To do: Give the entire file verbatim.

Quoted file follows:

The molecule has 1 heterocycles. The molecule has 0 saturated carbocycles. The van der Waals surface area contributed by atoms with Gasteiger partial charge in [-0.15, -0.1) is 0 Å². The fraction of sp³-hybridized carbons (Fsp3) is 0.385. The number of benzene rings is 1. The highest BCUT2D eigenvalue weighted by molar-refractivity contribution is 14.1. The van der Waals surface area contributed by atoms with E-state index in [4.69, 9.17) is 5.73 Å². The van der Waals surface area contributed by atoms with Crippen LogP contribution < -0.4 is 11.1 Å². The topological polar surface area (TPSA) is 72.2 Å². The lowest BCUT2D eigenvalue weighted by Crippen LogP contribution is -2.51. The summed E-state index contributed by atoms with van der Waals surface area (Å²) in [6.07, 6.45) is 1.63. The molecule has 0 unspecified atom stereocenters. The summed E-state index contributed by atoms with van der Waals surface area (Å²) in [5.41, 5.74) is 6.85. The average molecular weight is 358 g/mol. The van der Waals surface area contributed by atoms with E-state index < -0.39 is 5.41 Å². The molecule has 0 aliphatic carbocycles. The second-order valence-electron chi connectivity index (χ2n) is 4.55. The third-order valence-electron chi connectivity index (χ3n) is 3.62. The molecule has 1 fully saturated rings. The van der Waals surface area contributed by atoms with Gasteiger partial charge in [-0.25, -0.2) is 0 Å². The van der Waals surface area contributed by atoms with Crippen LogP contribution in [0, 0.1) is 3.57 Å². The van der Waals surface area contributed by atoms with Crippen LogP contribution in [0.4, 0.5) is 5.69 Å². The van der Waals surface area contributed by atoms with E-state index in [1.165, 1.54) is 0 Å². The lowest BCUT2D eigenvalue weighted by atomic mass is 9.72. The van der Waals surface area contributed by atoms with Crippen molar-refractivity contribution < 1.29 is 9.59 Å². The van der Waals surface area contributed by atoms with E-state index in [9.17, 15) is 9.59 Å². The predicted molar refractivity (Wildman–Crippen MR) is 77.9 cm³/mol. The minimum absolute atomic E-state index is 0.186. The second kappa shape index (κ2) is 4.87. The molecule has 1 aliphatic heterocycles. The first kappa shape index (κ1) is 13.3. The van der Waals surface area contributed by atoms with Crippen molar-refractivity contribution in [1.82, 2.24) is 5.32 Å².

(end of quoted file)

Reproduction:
The molecule has 1 heterocycles. The molecule has 0 saturated carbocycles. The van der Waals surface area contributed by atoms with Gasteiger partial charge in [-0.15, -0.1) is 0 Å². The fraction of sp³-hybridized carbons (Fsp3) is 0.385. The number of benzene rings is 1. The highest BCUT2D eigenvalue weighted by molar-refractivity contribution is 14.1. The van der Waals surface area contributed by atoms with E-state index in [4.69, 9.17) is 5.73 Å². The van der Waals surface area contributed by atoms with Crippen LogP contribution < -0.4 is 11.1 Å². The topological polar surface area (TPSA) is 72.2 Å². The lowest BCUT2D eigenvalue weighted by Crippen LogP contribution is -2.51. The summed E-state index contributed by atoms with van der Waals surface area (Å²) in [6.07, 6.45) is 1.63. The molecule has 0 unspecified atom stereocenters. The summed E-state index contributed by atoms with van der Waals surface area (Å²) in [5.41, 5.74) is 6.85. The average molecular weight is 358 g/mol. The van der Waals surface area contributed by atoms with E-state index < -0.39 is 5.41 Å². The molecule has 0 aliphatic carbocycles. The second-order valence-electron chi connectivity index (χ2n) is 4.55. The third-order valence-electron chi connectivity index (χ3n) is 3.62. The molecule has 1 fully saturated rings. The van der Waals surface area contributed by atoms with Gasteiger partial charge in [-0.25, -0.2) is 0 Å². The van der Waals surface area contributed by atoms with Crippen LogP contribution in [0, 0.1) is 3.57 Å². The van der Waals surface area contributed by atoms with Crippen LogP contribution in [0.4, 0.5) is 5.69 Å². The van der Waals surface area contributed by atoms with E-state index in [1.165, 1.54) is 0 Å². The lowest BCUT2D eigenvalue weighted by atomic mass is 9.72. The van der Waals surface area contributed by atoms with Crippen molar-refractivity contribution < 1.29 is 9.59 Å². The van der Waals surface area contributed by atoms with E-state index in [9.17, 15) is 9.59 Å². The predicted molar refractivity (Wildman–Crippen MR) is 77.9 cm³/mol. The minimum absolute atomic E-state index is 0.186. The second kappa shape index (κ2) is 4.87. The molecule has 1 aliphatic heterocycles. The first kappa shape index (κ1) is 13.3. The van der Waals surface area contributed by atoms with Crippen molar-refractivity contribution in [1.82, 2.24) is 5.32 Å².